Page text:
There must be 100 questions there and I am still in the childhood part. It is a very hard thing for me to do but I must do this. Being in my 40’s I asked the questions, why dear God? Why go back to the past, the painful past. The past is gone, today is here tomorrow is, my hope.

I see now why I must do this and continue to do so. My mother was an alcoholic and died at 49, my brother was an alcoholic and died at 48. Forty-seven is coming for me and I am not going. Looking in the past has made me understand now more than ever why I did marry an alcoholic.

This step is hard — this step can be painful — but I only ask that you do it. One hour a day is not that much time and write out the answers and be honest with yourself and remember God is with you if that pain goes right into your heart. And also remember we are all here for each other.


Step 4: A Journey

Step 4 started out for me as a very scary thing. “Moral” inventory? I struggled with questions of morality for most of my life. I came from a religious background that was strict, conservative, and self-righteous. And the self-appointed leader in the family was a woman disgruntled with men, so nothing I said or did, even at age 12, was even close to her moral boundaries. So when I was told that eventually I would take a searching and fearless moral inventory, I was quite reluctant.

Now to get through Step 4. My sponsor had asked me to do several things as a precursor to Step 4. First, I had to list ten physical attributes about myself that I liked. Then I had to list ten personality traits about myself that I liked. Another list was at least ten people that loved me. I had to read these lists every morning and every night for two weeks.

My sponsor continued: Take a sheet of legal paper. Draw a line down the center, and then put a mark in the middle of the line. This was my life line, the center was the middle of my life (at the time I was 32, hence the mark indicated age 16). He told me to start making marks on the line denoting major events in my life.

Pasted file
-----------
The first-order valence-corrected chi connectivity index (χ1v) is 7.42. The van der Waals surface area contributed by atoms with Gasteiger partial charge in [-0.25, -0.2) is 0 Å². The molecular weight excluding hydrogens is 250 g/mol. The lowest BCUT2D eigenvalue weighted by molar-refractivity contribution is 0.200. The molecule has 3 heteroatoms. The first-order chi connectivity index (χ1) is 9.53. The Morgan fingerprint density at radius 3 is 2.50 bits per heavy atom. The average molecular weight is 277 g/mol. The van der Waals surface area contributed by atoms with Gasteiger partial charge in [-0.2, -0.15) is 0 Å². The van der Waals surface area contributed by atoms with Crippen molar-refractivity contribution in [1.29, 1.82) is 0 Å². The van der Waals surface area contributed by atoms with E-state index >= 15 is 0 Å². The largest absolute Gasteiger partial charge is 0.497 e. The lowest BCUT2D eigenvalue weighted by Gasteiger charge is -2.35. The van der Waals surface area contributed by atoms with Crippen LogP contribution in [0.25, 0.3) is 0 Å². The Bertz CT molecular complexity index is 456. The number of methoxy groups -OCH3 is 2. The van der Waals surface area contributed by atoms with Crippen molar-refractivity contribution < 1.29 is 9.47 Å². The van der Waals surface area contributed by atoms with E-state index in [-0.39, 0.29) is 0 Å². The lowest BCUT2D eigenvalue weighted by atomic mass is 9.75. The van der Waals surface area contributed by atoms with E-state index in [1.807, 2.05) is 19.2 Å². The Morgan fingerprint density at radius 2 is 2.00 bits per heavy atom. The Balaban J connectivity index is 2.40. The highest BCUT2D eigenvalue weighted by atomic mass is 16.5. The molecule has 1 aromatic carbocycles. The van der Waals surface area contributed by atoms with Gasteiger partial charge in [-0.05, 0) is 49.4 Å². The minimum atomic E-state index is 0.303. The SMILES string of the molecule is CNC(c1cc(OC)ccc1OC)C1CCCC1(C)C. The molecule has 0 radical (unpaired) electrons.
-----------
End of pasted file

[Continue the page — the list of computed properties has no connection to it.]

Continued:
Once I had done all this, I was ready for Step 4. My sponsor flipped me Hazelden guides, but I couldn’t do it that way. Then I attended a meeting one Friday night, largely attended by people rumored to be the graduates of Chicago AA boot camp (the dreaded residences). A woman stormed in, angry at some event that had just occurred, and made her comment, which included this: “If you are working the 4th step, the best way to do it is the way the Big Book explains it.” Now why this stuck with me I don’t know, but I decided to try it. And I found that yes indeed, this was the best way for me.

So I embarked on my 4th step journey. I wrote and I wrote and I wrote. I made lots of progress, but one day I just couldn’t write any more. I knew I wasn’t finished, but for some reason I had reached a brick wall and couldn’t go on. I talked about it in meetings. I talked to my sponsor, but he couldn’t help me.

Then a friend in the program invited me to an ACOA meeting. I went to that meeting, and after only 10 minutes the brick wall had fallen down. I resumed writing my 4th step and completed it in just another week. ACOA had opened my eyes about many things that I had suppressed.

With my 4th step completed, I was ready (or so I thought) for Step 5.

People in the12-step rooms define recovery as a process, not an event. The same can be said for step 4, which requires making a moral inventory. ]]>